Every corporate career has a beginning, a middle and an exit point. For senior executive women, exiting their corporate career can mean downsizing, retiring, or preparing for a second career.
It would be true to say that most female senior executives have at least considered their exit from corporate life, but how many manage it adequately?
What many fail to do is plan this career strategy from the moment they reach senior management, and then manage it adequately.
Following the Australian Institute of Company Director’s year of powerful stories and insights from inspiring female company directors; there is no better time than now to put pen to paper and consider planning an efficacious, lucrative and personally satisfying transition to a career as a non executive director.
Deciding the future of your career beyond your current role can be a difficult proposition to face, but it is crucial if you wish to come out financially strong, in control and leave a healthy legacy behind. Planning well in advance will also help to maximise opportunities and allow time for a smooth transition and unforeseen contingencies.
Career transition should be managed five years before the planned move, following these five steps:
1. Identify your ideal second career
Be clear on your ideal second career and do your research to identify the demand for your particular skills, experience and know-how. Understand what skills and attributes decision-makers and influencers value the most.
2. Get yourself in order
The first step here is to know where the gaps are. To maximise your transition opportunities, it’s important to make sure you stand out as the obvious choice by developing the sought after qualities, characteristics and traits (above and beyond your qualifications and experience) to the highest level.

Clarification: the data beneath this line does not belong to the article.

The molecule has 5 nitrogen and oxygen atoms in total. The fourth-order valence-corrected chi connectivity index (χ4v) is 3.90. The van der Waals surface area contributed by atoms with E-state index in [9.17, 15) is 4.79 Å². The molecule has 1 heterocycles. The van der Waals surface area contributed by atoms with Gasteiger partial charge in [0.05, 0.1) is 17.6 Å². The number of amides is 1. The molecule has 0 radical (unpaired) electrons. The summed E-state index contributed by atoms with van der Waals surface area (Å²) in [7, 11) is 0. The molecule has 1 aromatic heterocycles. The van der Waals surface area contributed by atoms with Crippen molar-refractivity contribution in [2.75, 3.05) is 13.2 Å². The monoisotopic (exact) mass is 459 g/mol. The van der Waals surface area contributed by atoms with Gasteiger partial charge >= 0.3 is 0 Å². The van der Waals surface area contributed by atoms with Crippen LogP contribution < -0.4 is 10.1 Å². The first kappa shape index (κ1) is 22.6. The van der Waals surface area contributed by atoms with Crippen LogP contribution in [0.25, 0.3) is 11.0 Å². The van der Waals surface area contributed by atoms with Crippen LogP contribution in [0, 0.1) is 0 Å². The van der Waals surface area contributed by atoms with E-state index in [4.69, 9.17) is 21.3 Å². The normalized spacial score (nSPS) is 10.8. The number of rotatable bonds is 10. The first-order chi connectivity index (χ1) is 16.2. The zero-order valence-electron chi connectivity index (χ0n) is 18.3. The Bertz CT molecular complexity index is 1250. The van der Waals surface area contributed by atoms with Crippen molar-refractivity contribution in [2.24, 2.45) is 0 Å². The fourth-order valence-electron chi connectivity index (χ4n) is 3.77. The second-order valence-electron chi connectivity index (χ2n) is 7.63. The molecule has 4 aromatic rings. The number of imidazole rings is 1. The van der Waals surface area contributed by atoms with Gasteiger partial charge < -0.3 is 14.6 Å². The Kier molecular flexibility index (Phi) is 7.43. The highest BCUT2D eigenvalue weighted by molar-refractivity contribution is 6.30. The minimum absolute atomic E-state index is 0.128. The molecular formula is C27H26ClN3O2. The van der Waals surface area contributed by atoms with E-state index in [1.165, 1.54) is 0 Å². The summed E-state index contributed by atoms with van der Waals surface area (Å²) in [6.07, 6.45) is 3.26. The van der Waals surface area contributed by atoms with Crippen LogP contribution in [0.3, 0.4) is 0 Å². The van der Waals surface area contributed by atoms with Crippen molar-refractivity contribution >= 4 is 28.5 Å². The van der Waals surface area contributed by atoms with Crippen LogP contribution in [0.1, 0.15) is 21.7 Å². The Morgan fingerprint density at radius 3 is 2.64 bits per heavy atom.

3. Spend money on the process
Then focus your attention on developing or enhancing your presence-persona that will generate offers and opportunities. Consider professional development to get the presence-persona needed to stand out from the rest. Consult an expert, coach or mentor to honestly assess any gaps and work to address these. The investment is well worth it.
4. Network, Network, Network
Build and nurture your networks. The networks you built in your corporate career are where you have come from. The networks for your non executive career will be new.
5. Be ready for the opportunity
The right opportunity may knock at your door when you expect it the least. If you’ve done the first four steps and are mentally prepared to move on, you will be able to take full advantage of opportunistic offers coming your way.
In any case, the key to successful transition is to plan it early and manage it adequately. The outcome of such a well-coordinated process will benefit you for your next role… and the next… and the next.